Study Limitations

Our study population included primary patient populations at Mayo Clinic, a multistate, integrated health care delivery system; thus, an external validation study would be needed to ensure generalizability. Only structured clinical data from the IBH registry and EHR system were used for model training; however, other data or variables may have impacted the outcomes. Specifically, our study lacked patient health insurance data, which can influence health care outcomes. This omission could restrict the model’s generalizability in varied health care settings. We also did not have access to the time of day in the history of ED visits in our analysis. This exclusion could limit the model’s sensitivity to trends influenced by visit timings, such as resource availability during nighttime hours. Additionally, we did not incorporate laboratory data into the model due to significant missing values for the study cohort. Furthermore, we lacked access to the history of inpatient and outpatient care, which might have influenced the predictive power of our model. In the follow-up analyses, we intend to integrate these variables into the model. Another limitation of our study is the threshold set for frequent ED visits at 3 or more visits within the outcome window. This definition, although derived from our data set’s distribution, might differ from commonly used standards in the literature. As such, it could impact the comparability of our findings with studies employing different criteria.

In the future, we plan to test the predictors of frequent ED visits for ways we might adapt our CoCM interventions to target ED utilization. We also plan to investigate the utility of unstructured sources of data such as images, signals, or clinical notes and other ML algorithms such as deep learning to improve performance of our model. Finally, although the SHAP values provide a means to interpret any ML model, the values themselves do not provide causal knowledge and should be interpreted as associations.


We developed a robust risk identification model for proactive identification of patients with MDD at risk of frequent ED visits using the routinely and easily accessible generated data in primary care. This model has potential to be translated into clinical practice and help with prioritizing of patients with MDD for active care coordination to reduce ED risk. Larger and more heterogeneous patient populations and data types are needed to enable the universal applicability of our risk identification model for frequent ED visits.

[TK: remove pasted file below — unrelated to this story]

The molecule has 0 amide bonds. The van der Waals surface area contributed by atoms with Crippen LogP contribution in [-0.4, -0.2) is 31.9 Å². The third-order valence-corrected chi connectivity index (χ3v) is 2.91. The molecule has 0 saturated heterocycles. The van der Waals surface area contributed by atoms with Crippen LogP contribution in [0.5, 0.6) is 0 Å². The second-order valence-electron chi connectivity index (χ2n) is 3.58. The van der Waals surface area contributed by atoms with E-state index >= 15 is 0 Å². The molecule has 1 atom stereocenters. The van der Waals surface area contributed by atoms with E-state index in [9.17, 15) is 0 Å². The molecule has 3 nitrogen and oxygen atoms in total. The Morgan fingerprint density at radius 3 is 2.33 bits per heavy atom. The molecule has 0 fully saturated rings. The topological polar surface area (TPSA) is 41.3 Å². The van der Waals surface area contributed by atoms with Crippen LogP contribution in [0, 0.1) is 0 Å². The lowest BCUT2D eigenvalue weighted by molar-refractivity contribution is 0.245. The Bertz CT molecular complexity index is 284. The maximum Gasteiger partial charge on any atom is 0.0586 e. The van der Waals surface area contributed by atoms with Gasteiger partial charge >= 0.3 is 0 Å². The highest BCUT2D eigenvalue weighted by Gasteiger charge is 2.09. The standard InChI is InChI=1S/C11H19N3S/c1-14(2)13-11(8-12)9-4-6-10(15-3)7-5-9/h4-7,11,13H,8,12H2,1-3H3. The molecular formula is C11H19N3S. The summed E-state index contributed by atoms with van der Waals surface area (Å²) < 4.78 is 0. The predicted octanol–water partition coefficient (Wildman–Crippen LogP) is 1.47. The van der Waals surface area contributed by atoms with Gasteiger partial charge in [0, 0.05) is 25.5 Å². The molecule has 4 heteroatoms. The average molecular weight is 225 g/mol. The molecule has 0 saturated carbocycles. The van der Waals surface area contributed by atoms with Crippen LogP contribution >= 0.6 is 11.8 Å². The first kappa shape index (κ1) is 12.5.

This work was made possible by funding from the Mayo Clinic Robert D. and Patricia E. Kern Center for the Science of Health Care Delivery.

Author Affiliations: Department of Psychiatry and Psychology (MZ, MDW, KBA, WBL), Department of Pediatric and Adolescent Medicine (CIW), Department of Artificial Intelligence and Informatics (CN), and Robert D. and Patricia E. Kern Center for the Science of Health Care Delivery (SP, CN), Mayo Clinic, Rochester, MN; School of Nursing, Columbia University Irving Medical Center (MZ), New York, NY.

Source of Funding: Department of Psychiatry and Psychology, Mayo Clinic, Rochester, MN.

Author Disclosures: The authors report no relationship or financial interest with any entity that would pose a conflict of interest with the subject matter of this article.

Authorship Information: Concept and design (MZ, MDW, KBA, WBL, CN); acquisition of data (MZ, MDW, CIW, CN); analysis and interpretation of data (MZ, MDW, KBA, CIW, SP, CN); drafting of the manuscript (MZ, MDW, KBA, SP, CN); critical revision of the manuscript for important intellectual content (MZ, MDW, KBA, CIW, WBL, CN); statistical analysis (MZ, SP, CN); obtaining funding (CN); administrative, technical, or logistic support (MZ, WBL, CN); and supervision (MZ, MDW, CN).

Address Correspondence to: Maryam Zolnoori, PhD, School of Nursing, Columbia University Irving Medical Center, 390 Fort Washington Ave, New York, NY 10033. Email: